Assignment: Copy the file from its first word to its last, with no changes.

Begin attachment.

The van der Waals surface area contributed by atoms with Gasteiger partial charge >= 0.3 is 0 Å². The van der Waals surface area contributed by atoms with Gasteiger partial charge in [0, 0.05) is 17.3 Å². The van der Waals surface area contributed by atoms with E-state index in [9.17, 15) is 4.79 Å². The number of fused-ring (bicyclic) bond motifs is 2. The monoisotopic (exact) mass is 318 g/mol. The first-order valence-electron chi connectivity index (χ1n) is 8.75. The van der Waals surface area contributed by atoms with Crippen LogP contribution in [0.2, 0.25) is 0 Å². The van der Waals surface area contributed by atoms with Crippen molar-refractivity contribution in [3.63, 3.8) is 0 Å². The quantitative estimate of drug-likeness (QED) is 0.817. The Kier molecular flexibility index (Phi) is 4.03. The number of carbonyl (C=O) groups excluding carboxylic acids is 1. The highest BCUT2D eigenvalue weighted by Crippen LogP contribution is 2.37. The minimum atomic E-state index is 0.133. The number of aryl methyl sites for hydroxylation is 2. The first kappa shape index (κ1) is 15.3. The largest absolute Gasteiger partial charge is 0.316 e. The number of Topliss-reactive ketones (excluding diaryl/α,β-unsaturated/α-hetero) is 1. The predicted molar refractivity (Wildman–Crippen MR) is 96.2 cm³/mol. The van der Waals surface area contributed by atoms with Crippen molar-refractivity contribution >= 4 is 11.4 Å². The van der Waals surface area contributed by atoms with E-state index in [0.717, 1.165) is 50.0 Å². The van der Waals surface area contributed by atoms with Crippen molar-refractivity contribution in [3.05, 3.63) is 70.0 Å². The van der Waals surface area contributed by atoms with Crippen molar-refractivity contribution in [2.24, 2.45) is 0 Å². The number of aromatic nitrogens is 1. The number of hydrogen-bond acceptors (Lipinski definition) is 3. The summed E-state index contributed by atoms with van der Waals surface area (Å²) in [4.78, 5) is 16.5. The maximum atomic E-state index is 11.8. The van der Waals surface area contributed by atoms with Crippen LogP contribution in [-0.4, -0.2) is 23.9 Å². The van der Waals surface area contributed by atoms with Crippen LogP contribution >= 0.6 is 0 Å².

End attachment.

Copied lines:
The van der Waals surface area contributed by atoms with Gasteiger partial charge >= 0.3 is 0 Å². The van der Waals surface area contributed by atoms with Gasteiger partial charge in [0, 0.05) is 17.3 Å². The van der Waals surface area contributed by atoms with E-state index in [9.17, 15) is 4.79 Å². The number of fused-ring (bicyclic) bond motifs is 2. The monoisotopic (exact) mass is 318 g/mol. The first-order valence-electron chi connectivity index (χ1n) is 8.75. The van der Waals surface area contributed by atoms with Crippen LogP contribution in [0.2, 0.25) is 0 Å². The van der Waals surface area contributed by atoms with Crippen molar-refractivity contribution in [3.63, 3.8) is 0 Å². The quantitative estimate of drug-likeness (QED) is 0.817. The Kier molecular flexibility index (Phi) is 4.03. The number of carbonyl (C=O) groups excluding carboxylic acids is 1. The highest BCUT2D eigenvalue weighted by Crippen LogP contribution is 2.37. The minimum atomic E-state index is 0.133. The number of aryl methyl sites for hydroxylation is 2. The first kappa shape index (κ1) is 15.3. The largest absolute Gasteiger partial charge is 0.316 e. The number of Topliss-reactive ketones (excluding diaryl/α,β-unsaturated/α-hetero) is 1. The predicted molar refractivity (Wildman–Crippen MR) is 96.2 cm³/mol. The van der Waals surface area contributed by atoms with Crippen molar-refractivity contribution >= 4 is 11.4 Å². The van der Waals surface area contributed by atoms with E-state index in [0.717, 1.165) is 50.0 Å². The van der Waals surface area contributed by atoms with Crippen molar-refractivity contribution in [3.05, 3.63) is 70.0 Å². The van der Waals surface area contributed by atoms with Crippen molar-refractivity contribution in [2.24, 2.45) is 0 Å². The number of aromatic nitrogens is 1. The number of hydrogen-bond acceptors (Lipinski definition) is 3. The summed E-state index contributed by atoms with van der Waals surface area (Å²) in [4.78, 5) is 16.5. The maximum atomic E-state index is 11.8. The van der Waals surface area contributed by atoms with Crippen LogP contribution in [-0.4, -0.2) is 23.9 Å². The van der Waals surface area contributed by atoms with Crippen LogP contribution >= 0.6 is 0 Å².